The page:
Comment Source:Attempted answers: MD 1. \$$\Delta\$$ is monotonic, because \$$a \leq b \to (a,a) \leq (b,b)\$$, by definition of \$$\leq_{A\times A}\$$ MD 2. By the method in lecture 6, r(y,z) = least upper bound of X = \$$\\{x : \Delta (x) \leq (y,z) \\}\$$. Since X is the set of elements of A less than min(y,z), r(y,z) is min(y,z). MD 3. By duality, l(y,z) = max(y,z) MD 4. r: least upper bound of X = \$$\\{x : \Delta (x) \leq (y,z) \\}\$$: least common multiple l: greatest lower bound of X = \$$\\{x : \Delta (x) \geq (y,z) \\}\$$ : greatest common divisor I think I've been sloppy and got some of this flipped - to be fixed later.
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5.

I'm basically just going to copy Matthew Doty's puzzles but with lexicographical order:

Definiton. The lexicographical order of two posets $$(A,\leq_A)$$ and $$(B,\leq_B)$$ is $$(A \times B, \leq^{lex})$$ where

$$(a_1,b_1) \leq^{lex} (a_2,b_2) \Longleftrightarrow a_1 \lt_A a_2 \text{ or } (a_1 =_A a_2 \text{ and } b_1 \leq_B b_2)$$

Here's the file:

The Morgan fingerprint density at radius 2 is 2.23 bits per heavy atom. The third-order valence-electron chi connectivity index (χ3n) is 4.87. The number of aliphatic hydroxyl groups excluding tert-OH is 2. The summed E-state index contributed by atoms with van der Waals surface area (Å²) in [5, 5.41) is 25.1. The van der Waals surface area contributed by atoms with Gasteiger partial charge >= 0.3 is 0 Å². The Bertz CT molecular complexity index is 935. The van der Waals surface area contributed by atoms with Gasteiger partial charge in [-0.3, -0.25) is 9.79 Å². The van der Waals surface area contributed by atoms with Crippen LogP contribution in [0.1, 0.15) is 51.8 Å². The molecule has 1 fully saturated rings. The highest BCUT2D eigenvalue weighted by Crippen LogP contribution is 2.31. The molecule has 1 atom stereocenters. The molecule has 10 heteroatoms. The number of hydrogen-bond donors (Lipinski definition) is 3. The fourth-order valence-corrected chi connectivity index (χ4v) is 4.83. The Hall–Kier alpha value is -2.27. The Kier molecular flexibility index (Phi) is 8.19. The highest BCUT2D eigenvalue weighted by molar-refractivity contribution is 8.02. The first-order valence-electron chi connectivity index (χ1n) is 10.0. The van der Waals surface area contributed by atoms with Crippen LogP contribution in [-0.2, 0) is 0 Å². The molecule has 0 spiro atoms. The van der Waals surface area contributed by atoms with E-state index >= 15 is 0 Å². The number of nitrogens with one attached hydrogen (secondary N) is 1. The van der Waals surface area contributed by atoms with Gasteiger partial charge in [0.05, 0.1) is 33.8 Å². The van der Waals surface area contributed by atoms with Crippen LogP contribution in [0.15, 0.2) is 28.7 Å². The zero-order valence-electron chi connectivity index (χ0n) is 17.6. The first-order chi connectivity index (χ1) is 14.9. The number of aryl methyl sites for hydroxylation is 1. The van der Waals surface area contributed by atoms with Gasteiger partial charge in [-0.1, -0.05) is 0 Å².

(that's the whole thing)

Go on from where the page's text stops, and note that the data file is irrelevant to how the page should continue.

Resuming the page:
Let $$A$$ be a lattice.

AV Puzzle 1: Show that $$\Delta$$ is monotonically increasing on $$\leq^{lex}$$

AV Puzzle 2: Find the right adjoint $$r : A\times A \to A$$ to $$\Delta$$ such that:

$$\Delta(x) \leq^{lex} (y,z) \Longleftrightarrow x \leq_{A} r(y,z)$$ AV Puzzle 3: Find the left adjoint $$l : A\times A \to A$$ to $$\Delta$$ such that:

$$l(x,y) \leq_{A} z \Longleftrightarrow (x,y) \leq^{lex} \Delta(z)$$ I think there are solutions but I could be wrong.

Comment Source:I'm basically just going to copy Matthew Doty's puzzles but with lexicographical order: **Definiton.** The **lexicographical order** of two posets \$$(A,\leq_A)\$$ and \$$(B,\leq_B)\$$ is \$$(A \times B, \leq^{lex})\$$ where $$(a_1,b_1) \leq^{lex} (a_2,b_2) \Longleftrightarrow a_1 \lt_A a_2 \text{ or } (a_1 =_A a_2 \text{ and } b_1 \leq_B b_2)$$ --------------------------- Let \$$A\$$ be a lattice. **AV Puzzle 1**: Show that \$$\Delta\$$ is monotonically increasing on \$$\leq^{lex}\$$ **AV Puzzle 2**: Find the *right adjoint* \$$r : A\times A \to A\$$ to \$$\Delta\$$ such that: $$\Delta(x) \leq^{lex} (y,z) \Longleftrightarrow x \leq_{A} r(y,z)$$ **AV Puzzle 3**: Find the *left adjoint* \$$l : A\times A \to A\$$ to \$$\Delta\$$ such that: $$l(x,y) \leq_{A} z \Longleftrightarrow (x,y) \leq^{lex} \Delta(z)$$ I think there are solutions but I could be wrong.